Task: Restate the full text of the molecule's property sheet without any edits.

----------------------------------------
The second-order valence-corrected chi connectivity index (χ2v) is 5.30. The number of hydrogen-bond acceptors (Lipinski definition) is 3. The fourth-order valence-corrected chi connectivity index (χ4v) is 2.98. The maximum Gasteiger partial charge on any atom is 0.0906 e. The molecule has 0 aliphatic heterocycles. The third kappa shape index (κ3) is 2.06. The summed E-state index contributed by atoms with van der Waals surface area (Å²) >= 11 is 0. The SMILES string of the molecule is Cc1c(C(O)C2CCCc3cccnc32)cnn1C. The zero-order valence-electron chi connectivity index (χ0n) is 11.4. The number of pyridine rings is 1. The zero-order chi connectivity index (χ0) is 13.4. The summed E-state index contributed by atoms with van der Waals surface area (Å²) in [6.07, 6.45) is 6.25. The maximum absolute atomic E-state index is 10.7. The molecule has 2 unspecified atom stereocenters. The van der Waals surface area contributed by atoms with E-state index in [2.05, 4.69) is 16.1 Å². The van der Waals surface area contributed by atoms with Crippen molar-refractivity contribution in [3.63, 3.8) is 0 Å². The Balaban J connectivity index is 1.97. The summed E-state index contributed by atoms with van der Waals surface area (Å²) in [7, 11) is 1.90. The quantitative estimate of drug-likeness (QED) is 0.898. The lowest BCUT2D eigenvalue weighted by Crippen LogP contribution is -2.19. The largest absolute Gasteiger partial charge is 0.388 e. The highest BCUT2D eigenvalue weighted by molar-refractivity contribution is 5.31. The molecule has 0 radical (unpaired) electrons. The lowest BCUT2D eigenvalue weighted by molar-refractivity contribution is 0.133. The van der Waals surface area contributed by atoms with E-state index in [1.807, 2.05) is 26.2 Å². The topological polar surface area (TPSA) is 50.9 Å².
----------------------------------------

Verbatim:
The second-order valence-corrected chi connectivity index (χ2v) is 5.30. The number of hydrogen-bond acceptors (Lipinski definition) is 3. The fourth-order valence-corrected chi connectivity index (χ4v) is 2.98. The maximum Gasteiger partial charge on any atom is 0.0906 e. The molecule has 0 aliphatic heterocycles. The third kappa shape index (κ3) is 2.06. The summed E-state index contributed by atoms with van der Waals surface area (Å²) >= 11 is 0. The SMILES string of the molecule is Cc1c(C(O)C2CCCc3cccnc32)cnn1C. The zero-order valence-electron chi connectivity index (χ0n) is 11.4. The number of pyridine rings is 1. The zero-order chi connectivity index (χ0) is 13.4. The summed E-state index contributed by atoms with van der Waals surface area (Å²) in [6.07, 6.45) is 6.25. The maximum absolute atomic E-state index is 10.7. The molecule has 2 unspecified atom stereocenters. The van der Waals surface area contributed by atoms with E-state index in [2.05, 4.69) is 16.1 Å². The van der Waals surface area contributed by atoms with Crippen molar-refractivity contribution in [3.63, 3.8) is 0 Å². The Balaban J connectivity index is 1.97. The summed E-state index contributed by atoms with van der Waals surface area (Å²) in [7, 11) is 1.90. The quantitative estimate of drug-likeness (QED) is 0.898. The lowest BCUT2D eigenvalue weighted by Crippen LogP contribution is -2.19. The largest absolute Gasteiger partial charge is 0.388 e. The highest BCUT2D eigenvalue weighted by molar-refractivity contribution is 5.31. The molecule has 0 radical (unpaired) electrons. The lowest BCUT2D eigenvalue weighted by molar-refractivity contribution is 0.133. The van der Waals surface area contributed by atoms with E-state index in [1.807, 2.05) is 26.2 Å². The topological polar surface area (TPSA) is 50.9 Å².